Um, yes, I am a bit late with this (though I did eat the nettles on Friday), and I don't even have anything very exciting to tell you about. We went for a walk along the coast yesterday, where I hoped to find some interesting coastal plants, but didn't spot anything apart from seaweed, which I'm not quite brave enough to try just yet.
So, what do we have? It's boring old nettles. Well, they're boring to me because I've been eating them for years, but perhaps you've never tried them? Like dandelions, nettles are widely regarded as a troublesome garden weed, but unlike dandelions (in my opinion) the leaves are a tasty vegetable. Some describe them as bland, but I find it quite a strong flavour and prefer to mix them with blander leaves, on this occasion ground elder.
The obvious feature of nettles is the sting, which puts a lot of people off eating them, but there are ways of dealing with it, mainly by cooking. I know someone who even eats nettles raw. She crushes the stinging hairs by rolling the leaves between her fingers and then, she says, they're quite safe to eat. I'm not that brave, myself. My technique is to take scissors to snip the young leaves off and catch them in a colander. I don't bother with gloves, so do occasionally get stung through one of the holes in the colander, but mostly I'm fine. To prepare them to eat, I tip them into a pan or (usually) steamer and cook until they're thoroughly wilted. I once undercooked some and there was a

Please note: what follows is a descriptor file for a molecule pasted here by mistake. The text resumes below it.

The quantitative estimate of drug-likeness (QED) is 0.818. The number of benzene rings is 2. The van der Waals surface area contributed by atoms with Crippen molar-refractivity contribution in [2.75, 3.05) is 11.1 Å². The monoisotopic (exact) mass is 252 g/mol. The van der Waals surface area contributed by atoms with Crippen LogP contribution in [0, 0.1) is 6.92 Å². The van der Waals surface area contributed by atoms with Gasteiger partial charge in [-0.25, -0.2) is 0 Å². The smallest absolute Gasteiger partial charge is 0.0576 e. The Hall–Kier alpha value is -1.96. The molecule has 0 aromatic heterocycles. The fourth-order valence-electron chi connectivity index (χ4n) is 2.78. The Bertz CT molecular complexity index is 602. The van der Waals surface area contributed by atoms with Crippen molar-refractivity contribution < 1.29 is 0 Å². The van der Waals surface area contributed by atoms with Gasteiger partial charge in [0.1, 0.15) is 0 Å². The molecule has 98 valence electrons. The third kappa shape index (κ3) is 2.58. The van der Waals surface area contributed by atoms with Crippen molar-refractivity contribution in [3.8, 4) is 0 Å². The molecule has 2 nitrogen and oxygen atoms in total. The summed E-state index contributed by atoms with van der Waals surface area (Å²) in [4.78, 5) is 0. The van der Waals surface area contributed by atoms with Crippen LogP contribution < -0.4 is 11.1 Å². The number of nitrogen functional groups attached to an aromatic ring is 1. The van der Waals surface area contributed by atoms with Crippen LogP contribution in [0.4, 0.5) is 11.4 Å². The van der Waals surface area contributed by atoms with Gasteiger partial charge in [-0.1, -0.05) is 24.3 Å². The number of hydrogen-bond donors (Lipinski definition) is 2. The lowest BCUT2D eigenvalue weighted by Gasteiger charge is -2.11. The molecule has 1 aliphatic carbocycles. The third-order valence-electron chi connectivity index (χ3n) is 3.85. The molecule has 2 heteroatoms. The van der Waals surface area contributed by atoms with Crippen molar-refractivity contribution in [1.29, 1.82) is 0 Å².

zing to the flavour, somewhat like chilli or ginger. It was rather pleasant, but I'm not sure I'd do it deliberately.
As well as being quite tasty, nettles are very rich in nutrients, particularly iron. They've been used medicinally for all sorts of things, and the plants have numerous other uses, too. Check out the Plants for a Future page for more details. All in all, nettles are a highly valuable plant, so don't be scared of them!
Also harvesting this week
Heather (for ale) Celandine
Foraged food challenge summary page here.